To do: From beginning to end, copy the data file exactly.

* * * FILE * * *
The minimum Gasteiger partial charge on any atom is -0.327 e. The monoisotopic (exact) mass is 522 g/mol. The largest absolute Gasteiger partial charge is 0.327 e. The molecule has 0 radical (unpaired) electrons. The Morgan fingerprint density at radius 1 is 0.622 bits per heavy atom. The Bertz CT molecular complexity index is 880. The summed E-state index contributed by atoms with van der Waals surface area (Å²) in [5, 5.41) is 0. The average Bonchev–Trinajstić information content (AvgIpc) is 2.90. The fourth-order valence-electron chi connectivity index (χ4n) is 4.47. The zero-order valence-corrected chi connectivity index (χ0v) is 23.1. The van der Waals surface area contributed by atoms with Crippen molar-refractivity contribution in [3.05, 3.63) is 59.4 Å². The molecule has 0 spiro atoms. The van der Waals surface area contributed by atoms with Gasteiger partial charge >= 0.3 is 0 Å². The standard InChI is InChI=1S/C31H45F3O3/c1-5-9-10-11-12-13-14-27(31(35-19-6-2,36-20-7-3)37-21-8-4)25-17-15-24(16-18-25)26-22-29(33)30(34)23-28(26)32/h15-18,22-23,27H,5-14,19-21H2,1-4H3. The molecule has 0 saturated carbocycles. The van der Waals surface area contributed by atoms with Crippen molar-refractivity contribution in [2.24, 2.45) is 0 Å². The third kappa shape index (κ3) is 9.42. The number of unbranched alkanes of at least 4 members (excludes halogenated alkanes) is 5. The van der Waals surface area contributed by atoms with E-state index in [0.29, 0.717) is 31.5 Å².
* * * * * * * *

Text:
The minimum Gasteiger partial charge on any atom is -0.327 e. The monoisotopic (exact) mass is 522 g/mol. The largest absolute Gasteiger partial charge is 0.327 e. The molecule has 0 radical (unpaired) electrons. The Morgan fingerprint density at radius 1 is 0.622 bits per heavy atom. The Bertz CT molecular complexity index is 880. The summed E-state index contributed by atoms with van der Waals surface area (Å²) in [5, 5.41) is 0. The average Bonchev–Trinajstić information content (AvgIpc) is 2.90. The fourth-order valence-electron chi connectivity index (χ4n) is 4.47. The zero-order valence-corrected chi connectivity index (χ0v) is 23.1. The van der Waals surface area contributed by atoms with Crippen molar-refractivity contribution in [3.05, 3.63) is 59.4 Å². The molecule has 0 spiro atoms. The van der Waals surface area contributed by atoms with Gasteiger partial charge >= 0.3 is 0 Å². The standard InChI is InChI=1S/C31H45F3O3/c1-5-9-10-11-12-13-14-27(31(35-19-6-2,36-20-7-3)37-21-8-4)25-17-15-24(16-18-25)26-22-29(33)30(34)23-28(26)32/h15-18,22-23,27H,5-14,19-21H2,1-4H3. The molecule has 0 saturated carbocycles. The van der Waals surface area contributed by atoms with Crippen molar-refractivity contribution in [2.24, 2.45) is 0 Å². The third kappa shape index (κ3) is 9.42. The number of unbranched alkanes of at least 4 members (excludes halogenated alkanes) is 5. The van der Waals surface area contributed by atoms with E-state index in [0.29, 0.717) is 31.5 Å².